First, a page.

March 8th, 2017 / 7:00 PM
Irish-American Autobiography: The Divided Hearts of Athletes, Priests, Pilgrims, and More.
The Museum is pleased to welcome back James Rogers, director of the University of St. Thomas Center for Irish Studies and editor of New Hibernia Review: A Quarterly Record of Irish Studies. Rogers will present a program on his new book, Irish-American Autobiography: The Divided Hearts of Athletes, Priests, Pilgrims, and More, which examines the question as to whether or not there is a distinct Irish identity in America. The program will be on Wednesday, March 8 at 7:00 p.m. in the Museum’s Governor Fifer Courtroom.This program is free and open to the public.
Rogers’ book seeks to answer the question “is there still a distinct Irish identity in America?” While the age of heroic immigration is over, and today the term “Irish-American” almost always means an American of Irish descent, the Irish of today have nonetheless stayed among the most visible ethnic group (not in the least because St Patrick’s Day has been adopted by the nation at large). However, for all the external trappings of Irishness, the terms, traditions, and nuances of that identity stay elusive. Rogers’ book opens a new window on the shifting meanings of “Irishness” over the twentieth century by looking at a range of works, including celebrity memoirs, which have never before been considered as a distinct body of literature.
James Rogers has spent most of his adult life working directly in Irish Studies.A native of Minnesota, he attended Metropolitan State University and the University of St. Thomas. Since 1996 he has been director of the University of St. Thomas Center for Irish Studies, and assumed the editorship of New Hibernia Review in 2006.Rogers was also president of the American Conference for Irish Studies from 2009 to 2011.He is a widely published essayist and poet. He has contributed articles on regional Irish history to New Letters, Minnesota’s Irish, Elysian Fields Quarterly, and The Encyclopedia of the Irish in America from University of Notre Dame Press. He also edited and introduced Extended Family: Essays on Being Irish American from New Hibernia Review (Dufour Editions, 2013).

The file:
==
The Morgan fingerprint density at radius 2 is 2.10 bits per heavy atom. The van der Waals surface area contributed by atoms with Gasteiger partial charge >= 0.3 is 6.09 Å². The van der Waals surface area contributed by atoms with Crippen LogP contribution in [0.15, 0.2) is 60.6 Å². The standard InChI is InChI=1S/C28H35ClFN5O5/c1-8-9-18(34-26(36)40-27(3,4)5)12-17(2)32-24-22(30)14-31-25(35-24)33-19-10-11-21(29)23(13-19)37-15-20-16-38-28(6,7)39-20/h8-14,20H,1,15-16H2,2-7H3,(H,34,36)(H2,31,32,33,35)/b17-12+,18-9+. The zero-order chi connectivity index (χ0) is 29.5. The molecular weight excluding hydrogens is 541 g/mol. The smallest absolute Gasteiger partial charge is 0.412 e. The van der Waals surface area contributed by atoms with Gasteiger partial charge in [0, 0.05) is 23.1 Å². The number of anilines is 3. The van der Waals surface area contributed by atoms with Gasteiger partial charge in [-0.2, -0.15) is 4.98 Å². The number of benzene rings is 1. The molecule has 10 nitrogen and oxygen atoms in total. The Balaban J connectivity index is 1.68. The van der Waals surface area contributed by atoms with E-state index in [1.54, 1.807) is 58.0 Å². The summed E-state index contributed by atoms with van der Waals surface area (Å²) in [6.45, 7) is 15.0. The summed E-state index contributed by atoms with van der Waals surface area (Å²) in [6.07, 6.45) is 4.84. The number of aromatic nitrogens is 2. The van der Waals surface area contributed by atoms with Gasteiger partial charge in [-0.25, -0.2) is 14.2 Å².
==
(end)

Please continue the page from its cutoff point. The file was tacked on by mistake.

A book signing will immediately follow the program and copies of his book Irish-American Autobiography: The Divided Hearts of Athletes, Priests, Pilgrims, and More will be for sale.
For more information about this program, please contact the Education Department via email at email@example.com or by telephone 309-827-0428.Free parking will be available at the Lincoln Parking Deck located one block south of the Museum on Front Street.
March 9th, 2017 / 12:10 PM
Join Johnathan Green, Illinois Wesleyan University Provost, for a discussion on the launch of a new interdisciplinary major: Design, Technology, and Entrepreneurship. Learn why they believe a liberal-arts college is the perfect hope for this contemporary and revolutionary new curriculum.
March 22nd, 2017 / 12:10 PM
March 22 12:10 p.m.
Lunch and Listen
As an extension of the Lunch and Learn series, the Museum, in partnership with Illinois Wesleyan University and Collaborative Solutions will host a “Lunch and Listen” program in the Gov. Fifer Courtroom. A member of the Illinois Symphony Orchestra will play a lunch time concert that will preview works of an upcoming ISO performance. Watch the Museum’s website and Facebook page for more details coming soon!
March 25th, 2017 / 11:00 AM
The Museum’s next new permanent, Challenges, Choices & Change: Farming in the Great Corn Belt, will open to the public on Saturday, March 25, 2017 at 9:00 a.m. with an opening program at 11:00 a.m.
This new exhibit will feature artifacts, images,video, digital inter-actives, and other hands-on activities, connecting visitors to McLean County’s rich farming and agricultural history.